How to Benefit from China's Preference for the Crème de la Crème
Pierre is a member of The Motley Fool Blog Network -- entries represent the personal opinion of the blogger and are not formally edited.
China's middle class is the future. Investors that will manage to find ways to benefit from this new phenomenon will be retiring early and moving to the Bahamas.
Why am I so confident about China's middle class, you may ask? Well, there are many reasons, but I will summarize it by giving you 2 numbers: 300 million and 25%. The former is the size of the current Chinese middle class, which seems like a gigantic number, but bear in mind that it only represents 22% of the entire population of China and is estimated to double to 600 million by 2020! And the latter is what the Chinese middle class earns in annual wages in comparison to what the average OECD middle class person earns every year. You don't need to be Nostradamus to realize that the Chinese middle class has got enormous room to grow in terms of size and rising wages.
Make no mistake about it, the Chinese middle class want everything Americans have, and they're not advancing slowly anymore. Quite the contrary: young people in China are now spending more and saving less. China is entering a period of economic transition (with the occasional ups and downs) that will aim at making its people less dependent on government overinvestment and export-led growth, and move instead towards a consumption-led model. Unless a revolution or World War 3 comes along, this trend will not be reversed in the next twenty years, which means China's middle class consumption will replace the US consumer as the major engine of world growth.
This brings me to the following question: how can a smart investor benefit from these changes? In my view, luxury goods are an interesting opportunity. The Chinese love luxury goods (and that's an understatement), especially French and Italian luxury brands. To the Chinese, western luxury brands are associated with quality of life, elegance, and higher status.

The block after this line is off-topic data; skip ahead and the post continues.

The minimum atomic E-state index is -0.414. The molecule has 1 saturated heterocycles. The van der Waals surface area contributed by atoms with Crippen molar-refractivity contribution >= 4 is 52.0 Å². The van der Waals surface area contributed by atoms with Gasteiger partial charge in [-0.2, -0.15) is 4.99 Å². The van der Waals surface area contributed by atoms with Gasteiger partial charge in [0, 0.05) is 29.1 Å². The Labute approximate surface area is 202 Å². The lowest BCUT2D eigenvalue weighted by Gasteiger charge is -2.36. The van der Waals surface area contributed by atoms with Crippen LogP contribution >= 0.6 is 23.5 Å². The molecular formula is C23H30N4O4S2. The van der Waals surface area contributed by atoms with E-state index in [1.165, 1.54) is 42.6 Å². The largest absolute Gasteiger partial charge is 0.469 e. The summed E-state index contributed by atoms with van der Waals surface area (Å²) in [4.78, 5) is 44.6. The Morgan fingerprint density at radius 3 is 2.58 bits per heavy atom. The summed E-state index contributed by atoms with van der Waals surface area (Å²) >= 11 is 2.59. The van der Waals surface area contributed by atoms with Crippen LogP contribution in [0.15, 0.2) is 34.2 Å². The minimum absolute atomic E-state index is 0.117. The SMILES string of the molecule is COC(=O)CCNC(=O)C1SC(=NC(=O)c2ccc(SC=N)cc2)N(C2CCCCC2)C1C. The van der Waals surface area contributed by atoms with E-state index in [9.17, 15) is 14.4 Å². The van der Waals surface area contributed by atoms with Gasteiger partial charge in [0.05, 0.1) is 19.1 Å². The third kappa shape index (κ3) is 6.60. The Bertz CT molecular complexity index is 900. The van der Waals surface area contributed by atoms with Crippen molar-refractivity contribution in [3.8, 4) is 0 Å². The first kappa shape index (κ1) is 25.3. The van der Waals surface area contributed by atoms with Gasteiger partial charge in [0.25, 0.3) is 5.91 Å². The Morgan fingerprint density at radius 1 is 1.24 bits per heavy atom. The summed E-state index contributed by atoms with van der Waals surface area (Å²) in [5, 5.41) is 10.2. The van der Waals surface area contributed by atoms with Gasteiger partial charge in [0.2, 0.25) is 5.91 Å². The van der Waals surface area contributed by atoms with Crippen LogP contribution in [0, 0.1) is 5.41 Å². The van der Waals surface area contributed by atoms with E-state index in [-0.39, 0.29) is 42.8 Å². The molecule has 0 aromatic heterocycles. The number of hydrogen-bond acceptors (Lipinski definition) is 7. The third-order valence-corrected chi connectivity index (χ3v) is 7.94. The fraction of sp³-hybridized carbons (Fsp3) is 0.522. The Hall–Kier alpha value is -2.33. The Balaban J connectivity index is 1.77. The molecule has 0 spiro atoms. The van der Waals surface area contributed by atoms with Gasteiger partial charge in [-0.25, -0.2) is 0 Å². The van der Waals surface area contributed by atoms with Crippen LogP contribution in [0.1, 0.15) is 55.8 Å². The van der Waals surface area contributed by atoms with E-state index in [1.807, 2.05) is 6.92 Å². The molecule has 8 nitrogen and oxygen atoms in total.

Get out your wallets, it's shopping time
Here are some luxury brands that are bound to benefit from China's obsession with luxury goods: Tiffany & Co. (NYSE: TIF) and Coach Inc. (NYSE: COH). Both brands are very popular in China and have been making a decisive push there for the past two years. Tiffany & Co. is now a major player in the Chinese luxury market, and chairman Michael Kowalski does not have any second thoughts about it. He is on the record as saying that "China will rapidly become the place where Tiffany & Co. will have the greatest number of new stores." Tiffany & Co. has trailing earnings of 17.25x, which in my view is still undervalued for such a dynamic and expansive brand. Investors are starting to hear the call: the stock is up 15% in the past four months.
The same argument can be made for Coach. It plans to make China its main market by 2014 and is already reaping the benefits. Its sales revenue in the quarter ending Sept. 29 2012 rose by 11% year over year, driven mainly by gains in the Chinese market. Unlike Tiffany, its share price took a nose dive on 2Q 2012 as China's economy cooled down significantly, losing 37% of its value. I believe the share price has bottomed and is about to turn around as the Chinese economy improves. Coach Inc. now has 15.4x trailing earnings, making it an excellent opportunity for investors who are thinking about tomorrow instead of yesterday.